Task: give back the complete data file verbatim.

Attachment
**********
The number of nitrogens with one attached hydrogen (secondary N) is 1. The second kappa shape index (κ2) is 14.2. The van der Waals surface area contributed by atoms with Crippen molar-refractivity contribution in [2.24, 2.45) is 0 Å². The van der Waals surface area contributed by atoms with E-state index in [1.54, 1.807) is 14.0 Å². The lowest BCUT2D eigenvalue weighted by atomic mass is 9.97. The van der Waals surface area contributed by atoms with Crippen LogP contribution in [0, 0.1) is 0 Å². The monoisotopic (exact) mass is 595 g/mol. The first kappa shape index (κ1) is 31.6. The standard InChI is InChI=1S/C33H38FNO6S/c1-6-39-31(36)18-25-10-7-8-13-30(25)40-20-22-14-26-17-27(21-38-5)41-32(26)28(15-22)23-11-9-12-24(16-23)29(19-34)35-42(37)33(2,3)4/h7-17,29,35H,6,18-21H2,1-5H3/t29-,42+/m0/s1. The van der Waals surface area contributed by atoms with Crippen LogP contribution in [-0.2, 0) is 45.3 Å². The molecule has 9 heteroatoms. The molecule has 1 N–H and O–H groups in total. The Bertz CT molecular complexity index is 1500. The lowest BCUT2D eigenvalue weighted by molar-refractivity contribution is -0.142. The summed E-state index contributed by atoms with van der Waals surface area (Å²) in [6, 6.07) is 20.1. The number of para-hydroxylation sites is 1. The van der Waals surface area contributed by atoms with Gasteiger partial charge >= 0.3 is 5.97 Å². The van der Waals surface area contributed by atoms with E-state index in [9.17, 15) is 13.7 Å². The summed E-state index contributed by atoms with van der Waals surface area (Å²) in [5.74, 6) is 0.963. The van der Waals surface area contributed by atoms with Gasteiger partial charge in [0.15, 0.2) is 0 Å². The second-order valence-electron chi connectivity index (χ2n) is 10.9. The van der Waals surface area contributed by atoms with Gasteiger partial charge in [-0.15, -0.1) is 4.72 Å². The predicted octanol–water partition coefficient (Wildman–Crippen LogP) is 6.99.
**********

The number of nitrogens with one attached hydrogen (secondary N) is 1. The second kappa shape index (κ2) is 14.2. The van der Waals surface area contributed by atoms with Crippen molar-refractivity contribution in [2.24, 2.45) is 0 Å². The van der Waals surface area contributed by atoms with E-state index in [1.54, 1.807) is 14.0 Å². The lowest BCUT2D eigenvalue weighted by atomic mass is 9.97. The van der Waals surface area contributed by atoms with Crippen LogP contribution in [0, 0.1) is 0 Å². The monoisotopic (exact) mass is 595 g/mol. The first kappa shape index (κ1) is 31.6. The standard InChI is InChI=1S/C33H38FNO6S/c1-6-39-31(36)18-25-10-7-8-13-30(25)40-20-22-14-26-17-27(21-38-5)41-32(26)28(15-22)23-11-9-12-24(16-23)29(19-34)35-42(37)33(2,3)4/h7-17,29,35H,6,18-21H2,1-5H3/t29-,42+/m0/s1. The van der Waals surface area contributed by atoms with Crippen LogP contribution in [-0.2, 0) is 45.3 Å². The molecule has 9 heteroatoms. The molecule has 1 N–H and O–H groups in total. The Bertz CT molecular complexity index is 1500. The lowest BCUT2D eigenvalue weighted by molar-refractivity contribution is -0.142. The summed E-state index contributed by atoms with van der Waals surface area (Å²) in [6, 6.07) is 20.1. The number of para-hydroxylation sites is 1. The van der Waals surface area contributed by atoms with Gasteiger partial charge >= 0.3 is 5.97 Å². The van der Waals surface area contributed by atoms with E-state index in [9.17, 15) is 13.7 Å². The summed E-state index contributed by atoms with van der Waals surface area (Å²) in [5.74, 6) is 0.963. The van der Waals surface area contributed by atoms with Gasteiger partial charge in [0.15, 0.2) is 0 Å². The second-order valence-electron chi connectivity index (χ2n) is 10.9. The van der Waals surface area contributed by atoms with Gasteiger partial charge in [-0.15, -0.1) is 4.72 Å². The predicted octanol–water partition coefficient (Wildman–Crippen LogP) is 6.99.